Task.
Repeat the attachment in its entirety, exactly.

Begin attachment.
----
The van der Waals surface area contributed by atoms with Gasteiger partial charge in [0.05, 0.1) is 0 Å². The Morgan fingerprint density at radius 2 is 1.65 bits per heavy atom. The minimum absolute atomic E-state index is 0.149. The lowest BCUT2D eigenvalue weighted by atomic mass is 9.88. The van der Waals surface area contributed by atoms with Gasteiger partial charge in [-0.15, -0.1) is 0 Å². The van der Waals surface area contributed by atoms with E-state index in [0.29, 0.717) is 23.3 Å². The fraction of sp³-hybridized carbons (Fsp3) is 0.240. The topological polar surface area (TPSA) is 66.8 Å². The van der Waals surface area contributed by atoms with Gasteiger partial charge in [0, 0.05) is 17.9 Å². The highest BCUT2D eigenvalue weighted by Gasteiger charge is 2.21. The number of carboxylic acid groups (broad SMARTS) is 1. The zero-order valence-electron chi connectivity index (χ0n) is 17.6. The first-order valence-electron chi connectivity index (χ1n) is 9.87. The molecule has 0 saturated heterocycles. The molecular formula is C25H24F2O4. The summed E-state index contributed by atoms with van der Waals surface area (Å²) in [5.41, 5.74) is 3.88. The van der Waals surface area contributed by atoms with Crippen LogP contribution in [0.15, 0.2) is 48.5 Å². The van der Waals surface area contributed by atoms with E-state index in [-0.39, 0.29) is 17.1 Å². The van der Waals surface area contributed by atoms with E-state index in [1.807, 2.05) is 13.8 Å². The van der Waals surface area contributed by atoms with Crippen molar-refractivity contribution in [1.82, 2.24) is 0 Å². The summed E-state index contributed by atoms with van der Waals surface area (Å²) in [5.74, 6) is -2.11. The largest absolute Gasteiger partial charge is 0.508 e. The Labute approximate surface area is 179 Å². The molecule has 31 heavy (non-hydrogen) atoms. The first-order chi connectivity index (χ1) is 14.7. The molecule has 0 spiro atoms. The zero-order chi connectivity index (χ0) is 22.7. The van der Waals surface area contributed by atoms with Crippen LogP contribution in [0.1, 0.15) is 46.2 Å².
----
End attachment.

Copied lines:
The van der Waals surface area contributed by atoms with Gasteiger partial charge in [0.05, 0.1) is 0 Å². The Morgan fingerprint density at radius 2 is 1.65 bits per heavy atom. The minimum absolute atomic E-state index is 0.149. The lowest BCUT2D eigenvalue weighted by atomic mass is 9.88. The van der Waals surface area contributed by atoms with Gasteiger partial charge in [-0.15, -0.1) is 0 Å². The van der Waals surface area contributed by atoms with E-state index in [0.29, 0.717) is 23.3 Å². The fraction of sp³-hybridized carbons (Fsp3) is 0.240. The topological polar surface area (TPSA) is 66.8 Å². The van der Waals surface area contributed by atoms with Gasteiger partial charge in [0, 0.05) is 17.9 Å². The highest BCUT2D eigenvalue weighted by Gasteiger charge is 2.21. The number of carboxylic acid groups (broad SMARTS) is 1. The zero-order valence-electron chi connectivity index (χ0n) is 17.6. The first-order valence-electron chi connectivity index (χ1n) is 9.87. The molecule has 0 saturated heterocycles. The molecular formula is C25H24F2O4. The summed E-state index contributed by atoms with van der Waals surface area (Å²) in [5.41, 5.74) is 3.88. The van der Waals surface area contributed by atoms with Crippen LogP contribution in [0.15, 0.2) is 48.5 Å². The van der Waals surface area contributed by atoms with E-state index in [-0.39, 0.29) is 17.1 Å². The van der Waals surface area contributed by atoms with E-state index in [1.807, 2.05) is 13.8 Å². The van der Waals surface area contributed by atoms with Crippen molar-refractivity contribution in [1.82, 2.24) is 0 Å². The summed E-state index contributed by atoms with van der Waals surface area (Å²) in [5.74, 6) is -2.11. The largest absolute Gasteiger partial charge is 0.508 e. The Labute approximate surface area is 179 Å². The molecule has 31 heavy (non-hydrogen) atoms. The first-order chi connectivity index (χ1) is 14.7. The molecule has 0 spiro atoms. The zero-order chi connectivity index (χ0) is 22.7. The van der Waals surface area contributed by atoms with Crippen LogP contribution in [0.1, 0.15) is 46.2 Å².